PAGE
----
Wilkes University thrives as an institution by appealing to projected students
Devoni Novak, Assistant News Editor
January 30, 2012
Filed under News
After Wilkes University ranked as one of the fastest growing institutions in The Chronicle of Higher Education this past August for the school’s growth between 2004 and 2009, Tim Gilmour’s departure has some wondering whether the university will continue to thrive.
When asked how his leaving may affect the school’s growth, President Gilmour is unsure of the consequences himself.
“Well, who knows,” Gilmour said. “Obviously the new president will have some ideas in this area, I’m sure some things will change.”
Gilmour hopes the new president will have ideas that will benefit students and employees. He feels that broadening the programs Wilkes offers will ensure the institutions long-term survival and success. Gilmour suggested that the approved strategic plan for 2015 offers a good starting point for the new president as they think about what they want to do for Wilkes.
Wilkes has been able to attract incoming students thus far because of the quality of its programs and faculty mentoring, according to university Provost Reynold Verret. Verret said that Wilkes offers an education that mimics hands-on apprenticeship and sets the university apart from others. He believes this style of learning is important because students actually learn how to do what they are studying instead of simply learning the theories behind the practice.
“In many ways that apprenticeship is a valuable thing,” Verret said. “Practicing [the] discipline is something students are finding at Wilkes and I think that is a very attractive part of what we do.”
As a member of the Wilkes administration, Verret makes it his personal goal to seek out the best professionals to create exceptional faculty mentoring. Not only does Verret want to make an impact on the number of students that attend Wilkes, but he also aims to contribute to the success of each student.
Verret suggested that faculty has a role in the increase in students by being a key aspect in making Wilkes attractive to possible students.
“Putting in place a great faculty that is engaged and creative and willing to actually offer the best to students (is important),” said Verret. “Students don’t come here to meet me or to meet the dean; they come here for the faculty.”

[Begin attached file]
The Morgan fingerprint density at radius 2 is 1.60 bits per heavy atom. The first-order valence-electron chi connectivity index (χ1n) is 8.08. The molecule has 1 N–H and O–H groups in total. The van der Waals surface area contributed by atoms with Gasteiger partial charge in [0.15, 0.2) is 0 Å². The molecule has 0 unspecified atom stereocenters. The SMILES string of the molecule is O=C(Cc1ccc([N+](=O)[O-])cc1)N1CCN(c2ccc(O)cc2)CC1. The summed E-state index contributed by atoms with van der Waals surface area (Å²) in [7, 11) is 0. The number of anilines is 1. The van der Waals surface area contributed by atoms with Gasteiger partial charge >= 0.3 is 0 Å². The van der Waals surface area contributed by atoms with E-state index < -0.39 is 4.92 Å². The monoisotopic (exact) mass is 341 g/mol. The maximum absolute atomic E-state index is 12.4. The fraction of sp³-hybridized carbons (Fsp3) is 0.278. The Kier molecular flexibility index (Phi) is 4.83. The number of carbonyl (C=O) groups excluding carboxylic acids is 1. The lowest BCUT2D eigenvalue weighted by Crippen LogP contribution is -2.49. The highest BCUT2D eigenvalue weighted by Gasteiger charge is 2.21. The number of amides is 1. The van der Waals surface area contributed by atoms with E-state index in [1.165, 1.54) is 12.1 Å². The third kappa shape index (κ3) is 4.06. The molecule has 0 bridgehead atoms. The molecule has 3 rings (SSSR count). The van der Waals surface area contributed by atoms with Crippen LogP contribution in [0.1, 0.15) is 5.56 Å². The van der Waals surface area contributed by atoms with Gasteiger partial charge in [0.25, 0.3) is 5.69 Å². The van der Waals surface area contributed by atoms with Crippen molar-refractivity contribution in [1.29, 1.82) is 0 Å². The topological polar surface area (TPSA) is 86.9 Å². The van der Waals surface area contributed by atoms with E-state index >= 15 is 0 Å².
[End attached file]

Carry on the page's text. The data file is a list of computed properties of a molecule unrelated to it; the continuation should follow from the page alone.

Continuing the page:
Other than maintaining a worthy faculty, the administration also targets a number of possible student groups to keep Wilkes thriving as an institution. The four primary target groups are: first-time freshman, transfer students, international students and graduate students.
About 550 first-time freshman enrolled this fall, which called for an increase in dorm space that needed to house these students. However, it has been predicted that the number of incoming freshman will decline over the next ten years. To compensate, the university hopes to attract more international students and increase that student population by 50 percent.
To date, the total university population is mainly made up of students who are studying at the graduate level. Gilmour said this is because the administration predicted that the need for this type of degree would be in higher demand and Wilkes has accommodated to meet the need of these projected students.
As Wilkes continues to grow, existing students have benefits to look forward to. Facilities will improve as more funding becomes available and in turn the institution will have greater capabilities and higher quality programs.
Gilmour suggested that as Wilkes continues to grow in student population, the university will become stronger.
“The main thing is that we as an institution are much stronger academically and financially,” Gilmour said. “That’s what growth really does for us; it gives us the capabilities to do things that we couldn’t do otherwise.”